Sunday, March 18, 2012

Tech talk – raster vs. vector, or why has it taken so long to get aerial photos and USGS topos?


What makes aerial photos and USGS topo maps so different that we’ve been waiting years to get them on our GPS screens? A few companies have started offering these images in the past year. But so far, Garmin, the king of GPS receivers, has not had this capability (with the exception of limited aerial imagery of ports on some marine units).

To address this, we first need to define two types of imagery and the problems they can cause. I’ll close with what’s coming from Garmin and Magellan in this regard.

Raster and vector graphics

All those nice graphics that show roads in 3-D, POIs and street names on your auto GPS come from data files that are made up of lines and points. There are no images stored in system. The "images" you see on your screen are generated on the fly and are called vector graphics.

Aerial photos on the other hand are pictures rather than data files; these are known as raster graphics. USGS topo maps are also raster imagery.  These true image files eat up a lot more storage space than vector files.

Barriers to successful implementation

So memory is one problem to be overcome. And you can’t just have one image for a given area. If you want to be able to zoom in with your unit, you’ll need a new image for each zoom level (or live with a slightly out of focus view). All of a sudden the memory storage needs have skyrocketed.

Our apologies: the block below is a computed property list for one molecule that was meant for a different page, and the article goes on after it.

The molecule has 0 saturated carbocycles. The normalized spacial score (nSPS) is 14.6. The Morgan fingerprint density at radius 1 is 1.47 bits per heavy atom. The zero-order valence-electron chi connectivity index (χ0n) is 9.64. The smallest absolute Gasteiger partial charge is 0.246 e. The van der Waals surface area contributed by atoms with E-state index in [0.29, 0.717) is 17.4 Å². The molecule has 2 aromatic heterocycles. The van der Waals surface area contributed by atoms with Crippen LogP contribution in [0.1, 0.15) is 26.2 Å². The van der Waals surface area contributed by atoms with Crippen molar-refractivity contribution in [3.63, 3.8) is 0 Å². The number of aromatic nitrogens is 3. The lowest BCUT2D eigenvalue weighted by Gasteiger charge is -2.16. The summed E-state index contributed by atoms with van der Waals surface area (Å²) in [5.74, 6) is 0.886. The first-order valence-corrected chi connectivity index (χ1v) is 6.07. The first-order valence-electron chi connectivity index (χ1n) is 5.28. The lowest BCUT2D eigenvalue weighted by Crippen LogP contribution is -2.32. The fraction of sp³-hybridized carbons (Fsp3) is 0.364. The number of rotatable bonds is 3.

Processing power is another problem. Raster imagery means slower map redraws unless the hardware is beefy enough to handle it. This problem plagues the DeLorme PN-20 and the jury is still out on the Magellan Tritons just now arriving in consumers’ hands.

Useful in the backcountry, but in your car…?

There’s no doubt about it, aerial images can be very useful in the backcountry. Mountain bike in dense forests? It’s great to be able to see where logging roads go. And if the resolution is high enough, aerial photos can even help you find hiking trails you might otherwise miss. It’s also nice to have a topo map on the screen that actually looks like the one in your hand. (You do carry a hard copy map in the backcountry, don’t you?)

Yet in the car, I’m not so sure about usefulness. That is until we get birds-eye or street view imagery, and that’s going to really challenge the hardware!

New GPS receivers with this capability

The Magellan Triton, as mentioned before, is just hitting the market. It can accommodate raster imagery in the form of National Geographic TOPO! maps. And since Magellan has opened up to other providers, I hope we’ll soon see someone offering aerial photos for these units.

Word has recently leaked about the Garmin Colorado series of handhelds which appear to support raster imagery, as shown in the photo at the top of this post. But we probably won’t know the details until January. So stay tuned for the latest on the Magellan Triton and Garmin Colorado series. I’ll keep you updated as to their capabilities and performance.

About Rich Owings

Rich is the owner, editor and chief bottle-washer for GPS Tracklog. Connect with him on Twitter, Facebook or Google Plus.


  1. I’ve used the PN-20 and don’t find the imagery slow when used for its intended purpose: slow speed activities like kayaking, hiking or geocaching. Indeed as you mention its quite useful, however I do agree that at car speeds its slow and of limited value. (Give me POIs and vectors in the car)

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